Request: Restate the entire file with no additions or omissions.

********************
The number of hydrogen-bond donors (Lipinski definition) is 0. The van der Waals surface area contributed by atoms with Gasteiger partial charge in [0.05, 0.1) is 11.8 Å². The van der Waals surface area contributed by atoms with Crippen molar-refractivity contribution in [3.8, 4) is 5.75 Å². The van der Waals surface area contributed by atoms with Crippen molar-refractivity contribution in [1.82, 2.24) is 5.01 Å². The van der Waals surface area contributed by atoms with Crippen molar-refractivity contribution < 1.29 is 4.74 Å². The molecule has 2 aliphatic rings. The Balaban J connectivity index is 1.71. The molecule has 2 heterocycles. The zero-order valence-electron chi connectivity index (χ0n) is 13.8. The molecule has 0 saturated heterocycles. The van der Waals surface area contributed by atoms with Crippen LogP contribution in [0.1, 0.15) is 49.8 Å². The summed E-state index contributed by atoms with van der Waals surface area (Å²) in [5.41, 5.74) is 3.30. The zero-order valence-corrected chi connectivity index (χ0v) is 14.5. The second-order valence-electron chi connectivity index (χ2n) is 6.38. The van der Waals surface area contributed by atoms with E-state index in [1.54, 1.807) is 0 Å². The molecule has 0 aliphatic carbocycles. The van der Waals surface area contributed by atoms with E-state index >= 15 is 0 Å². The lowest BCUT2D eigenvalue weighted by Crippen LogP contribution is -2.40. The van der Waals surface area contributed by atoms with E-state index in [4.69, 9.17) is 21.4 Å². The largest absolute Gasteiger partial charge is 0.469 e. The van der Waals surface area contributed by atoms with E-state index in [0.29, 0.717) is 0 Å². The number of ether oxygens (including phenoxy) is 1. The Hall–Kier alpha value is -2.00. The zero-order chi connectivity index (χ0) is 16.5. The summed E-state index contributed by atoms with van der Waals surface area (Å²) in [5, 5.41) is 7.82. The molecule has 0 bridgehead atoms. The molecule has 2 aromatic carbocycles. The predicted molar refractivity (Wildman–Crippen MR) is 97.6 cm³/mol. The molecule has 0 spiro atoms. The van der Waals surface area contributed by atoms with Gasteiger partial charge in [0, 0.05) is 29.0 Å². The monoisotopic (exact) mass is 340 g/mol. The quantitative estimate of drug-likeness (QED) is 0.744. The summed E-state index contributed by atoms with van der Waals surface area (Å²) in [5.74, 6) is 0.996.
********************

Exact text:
The number of hydrogen-bond donors (Lipinski definition) is 0. The van der Waals surface area contributed by atoms with Gasteiger partial charge in [0.05, 0.1) is 11.8 Å². The van der Waals surface area contributed by atoms with Crippen molar-refractivity contribution in [3.8, 4) is 5.75 Å². The van der Waals surface area contributed by atoms with Crippen molar-refractivity contribution in [1.82, 2.24) is 5.01 Å². The van der Waals surface area contributed by atoms with Crippen molar-refractivity contribution < 1.29 is 4.74 Å². The molecule has 2 aliphatic rings. The Balaban J connectivity index is 1.71. The molecule has 2 heterocycles. The zero-order valence-electron chi connectivity index (χ0n) is 13.8. The molecule has 0 saturated heterocycles. The van der Waals surface area contributed by atoms with Crippen LogP contribution in [0.1, 0.15) is 49.8 Å². The summed E-state index contributed by atoms with van der Waals surface area (Å²) in [5.41, 5.74) is 3.30. The zero-order valence-corrected chi connectivity index (χ0v) is 14.5. The second-order valence-electron chi connectivity index (χ2n) is 6.38. The van der Waals surface area contributed by atoms with E-state index in [1.54, 1.807) is 0 Å². The molecule has 0 aliphatic carbocycles. The van der Waals surface area contributed by atoms with E-state index >= 15 is 0 Å². The lowest BCUT2D eigenvalue weighted by Crippen LogP contribution is -2.40. The van der Waals surface area contributed by atoms with E-state index in [4.69, 9.17) is 21.4 Å². The largest absolute Gasteiger partial charge is 0.469 e. The van der Waals surface area contributed by atoms with E-state index in [0.29, 0.717) is 0 Å². The number of ether oxygens (including phenoxy) is 1. The Hall–Kier alpha value is -2.00. The zero-order chi connectivity index (χ0) is 16.5. The summed E-state index contributed by atoms with van der Waals surface area (Å²) in [5, 5.41) is 7.82. The molecule has 0 bridgehead atoms. The molecule has 2 aromatic carbocycles. The predicted molar refractivity (Wildman–Crippen MR) is 97.6 cm³/mol. The molecule has 0 spiro atoms. The van der Waals surface area contributed by atoms with Gasteiger partial charge in [0, 0.05) is 29.0 Å². The monoisotopic (exact) mass is 340 g/mol. The quantitative estimate of drug-likeness (QED) is 0.744. The summed E-state index contributed by atoms with van der Waals surface area (Å²) in [5.74, 6) is 0.996.